Lead


Lay summary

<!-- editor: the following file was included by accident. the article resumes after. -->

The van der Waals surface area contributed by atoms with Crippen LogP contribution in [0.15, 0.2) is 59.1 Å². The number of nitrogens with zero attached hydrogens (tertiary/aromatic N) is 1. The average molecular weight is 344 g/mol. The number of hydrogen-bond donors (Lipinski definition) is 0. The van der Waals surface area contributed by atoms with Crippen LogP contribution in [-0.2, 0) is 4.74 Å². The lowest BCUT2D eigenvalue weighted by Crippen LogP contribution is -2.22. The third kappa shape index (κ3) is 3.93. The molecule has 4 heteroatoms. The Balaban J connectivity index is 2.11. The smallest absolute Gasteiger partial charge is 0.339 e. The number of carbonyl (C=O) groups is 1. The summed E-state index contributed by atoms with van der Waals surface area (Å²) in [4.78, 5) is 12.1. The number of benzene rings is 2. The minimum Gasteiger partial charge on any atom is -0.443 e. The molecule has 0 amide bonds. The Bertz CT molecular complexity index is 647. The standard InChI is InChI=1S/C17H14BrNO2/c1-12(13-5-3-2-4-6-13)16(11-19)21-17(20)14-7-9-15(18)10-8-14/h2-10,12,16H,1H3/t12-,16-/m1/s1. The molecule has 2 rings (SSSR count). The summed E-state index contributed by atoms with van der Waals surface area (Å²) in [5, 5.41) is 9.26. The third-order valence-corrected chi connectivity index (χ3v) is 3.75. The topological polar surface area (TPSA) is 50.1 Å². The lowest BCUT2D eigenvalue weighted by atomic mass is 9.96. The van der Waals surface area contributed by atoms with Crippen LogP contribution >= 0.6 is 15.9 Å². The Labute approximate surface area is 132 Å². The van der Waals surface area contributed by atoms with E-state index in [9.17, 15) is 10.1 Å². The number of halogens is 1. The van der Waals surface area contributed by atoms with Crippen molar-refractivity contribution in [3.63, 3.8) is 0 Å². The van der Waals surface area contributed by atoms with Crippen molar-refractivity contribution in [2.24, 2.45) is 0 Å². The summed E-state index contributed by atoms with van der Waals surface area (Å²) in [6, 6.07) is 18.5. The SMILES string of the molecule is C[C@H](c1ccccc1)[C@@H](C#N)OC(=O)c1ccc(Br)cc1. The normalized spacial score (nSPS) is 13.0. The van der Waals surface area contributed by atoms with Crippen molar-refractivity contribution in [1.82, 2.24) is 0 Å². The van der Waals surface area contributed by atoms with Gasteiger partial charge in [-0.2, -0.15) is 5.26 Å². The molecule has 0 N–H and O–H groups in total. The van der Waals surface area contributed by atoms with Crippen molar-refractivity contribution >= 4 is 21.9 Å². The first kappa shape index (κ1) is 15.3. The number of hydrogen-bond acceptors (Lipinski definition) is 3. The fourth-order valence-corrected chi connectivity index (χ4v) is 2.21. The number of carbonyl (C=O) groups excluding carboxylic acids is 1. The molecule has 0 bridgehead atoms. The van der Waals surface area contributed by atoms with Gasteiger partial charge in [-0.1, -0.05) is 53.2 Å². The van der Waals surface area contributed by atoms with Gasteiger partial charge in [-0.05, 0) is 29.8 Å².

The project is situated in the domain of geographic information systems (GIS) and digital cartography. Map generalization (short: generalization) is a key function in digital cartography and GIS, needed for a variety of tasks such as the creation and maintenance of geospatial databases at multiple scales, cartographic visualization at variable scales, and controlled data reduction. More specifically, this project will focus on generalization for web and wireless (or mobile) mapping on small, portable end user devices. Hence, we will pay attention to the gradual evolution of GIS and cartography towards the mobile context. Two PhD projects are pursued, linked by a common vision and building on a common service-oriented software architecture and test database.The first subproject will focus on the integration and management of heterogeneous geospatial information in multiple representation databases (MRDBs). In MRDBs geospatial data are organized in several levels of detail (LODs) in order to support the rendering of maps at the appropriate scale and detail. Geospatial software applications in the mobile context, such as location-based services (LBS), typically make use of highly heterogeneous datasets that originate from very different sources, have different levels of accuracy, different temporal validity, and often involve fuzzy spatial delineations. This subproject therefore seeks to develop new MRDB data models capable of accommodating highly heterogeneous data; new methods for integration of such data into MRDBs; and new methods for information reduction and schematization to harmonize and pre-generalize heterogeneous datasets.While the first subproject will primarily concentrate on the off-line phase of mobile applications that takes place before actual information requests are made to the system, the second subproject will mainly focus on the on-line phase. This subproject will study how generalization operations for web and mobile devices can be made sufficiently fast so that the information portrayal can take place in real-time, and so that the scale and content of the map display can be flexibly and instantaneously adapted to the information requests and the context of a web or mobile user. In particular, we seek to propose and experiment with simplified map designs that allow to derive more powerful computational heuristics for on-the-fly map generalization; develop generalization algorithms for point, line and polygon data that exploit the new heuristics; and develop improved methods for real-time portrayal of points of interest (POIs), including icon placement and resolution of symbol overlaps.